Posted: 02/10/13, 10:25:55  - Edited by 
 on: 02/10/13, 10:26:55

That might well be an issue but used game sales only really became the issue they are now when there was a retailer basically thriving off of it. It is much more common place and as such more widely done.
Posted: 02/10/13, 11:44:16
I imagine the game will be tied to your account so you will still be able to play on a friends system if you logon much like PSN and XBLA games work now.
Posted: 02/10/13, 12:25:56
I don't see Nintendo playing follow the leader any time soon, especially not on this particular issue. If anything, the fact they're allowing people to trade-in games will cause retailers to further push the WiiU and 3DS. The UK chain GAME, in particular, makes the majority of their bottom line off of pre-owned games sales; and I presume GameStop is the same. So, if Sony and Microsoft disrupted this business model in a major way, that'd be the death of either games at retail as a concept, or the death of Sony/Microsoft games at retail at the very least.

Of course, in the case of the latter, buying games online is slowly becoming more and more commonplace (approx. 30% of all UK games sales are by mail/web order, apparently); and both Microsoft and Sony will both be pushing their own digital marketplaces, so I doubt they'll care much about losing the retail sector, especially as more and more of it gets eaten up by ordering online and digital distribution.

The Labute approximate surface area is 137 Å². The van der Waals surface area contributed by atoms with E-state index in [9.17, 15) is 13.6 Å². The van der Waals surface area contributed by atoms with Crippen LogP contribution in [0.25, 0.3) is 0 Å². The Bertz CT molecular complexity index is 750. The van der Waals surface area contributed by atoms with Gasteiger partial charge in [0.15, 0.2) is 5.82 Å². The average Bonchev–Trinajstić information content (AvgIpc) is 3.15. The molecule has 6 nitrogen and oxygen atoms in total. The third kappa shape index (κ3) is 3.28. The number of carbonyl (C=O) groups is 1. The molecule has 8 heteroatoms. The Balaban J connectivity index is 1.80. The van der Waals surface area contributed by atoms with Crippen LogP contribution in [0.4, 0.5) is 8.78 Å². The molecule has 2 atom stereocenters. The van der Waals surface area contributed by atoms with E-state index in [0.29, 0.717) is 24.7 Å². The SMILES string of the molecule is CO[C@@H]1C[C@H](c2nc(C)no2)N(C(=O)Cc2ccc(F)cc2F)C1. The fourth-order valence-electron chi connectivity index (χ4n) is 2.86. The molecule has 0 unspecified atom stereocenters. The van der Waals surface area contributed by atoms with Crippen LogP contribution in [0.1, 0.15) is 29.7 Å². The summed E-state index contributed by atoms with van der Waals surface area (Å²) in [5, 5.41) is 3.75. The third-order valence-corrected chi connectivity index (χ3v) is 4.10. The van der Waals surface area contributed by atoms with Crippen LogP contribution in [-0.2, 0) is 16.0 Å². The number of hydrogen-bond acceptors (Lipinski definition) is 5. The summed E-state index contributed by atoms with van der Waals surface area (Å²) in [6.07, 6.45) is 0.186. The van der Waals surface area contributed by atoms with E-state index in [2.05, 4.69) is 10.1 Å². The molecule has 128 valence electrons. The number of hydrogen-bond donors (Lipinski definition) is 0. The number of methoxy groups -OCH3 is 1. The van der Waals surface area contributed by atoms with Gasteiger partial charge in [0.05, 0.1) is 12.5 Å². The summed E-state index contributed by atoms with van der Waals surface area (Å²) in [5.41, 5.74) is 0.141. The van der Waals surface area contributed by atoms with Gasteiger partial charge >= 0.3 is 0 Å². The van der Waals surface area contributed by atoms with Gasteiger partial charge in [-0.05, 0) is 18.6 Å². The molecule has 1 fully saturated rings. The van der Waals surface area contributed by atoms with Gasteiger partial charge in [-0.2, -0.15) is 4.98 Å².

Posted: 02/10/13, 14:22:18
So they kill off used games then push digital distribution but keep it the same price as discs because we no longer have the power to resell our discs so they wouldn't need to make digital copies any cheaper to promote sales they're just forcing our hand. Two always online systems that don't allow used games....sounds like the perfect time to start ditching disc sales and push harder for digital copies. They'll save a lot of money
Posted: 02/10/13, 17:16:30
I don't buy second hand games but I do sell what I'm done with. Without that option I would buy far fewer games or wait for them to be dirt cheap.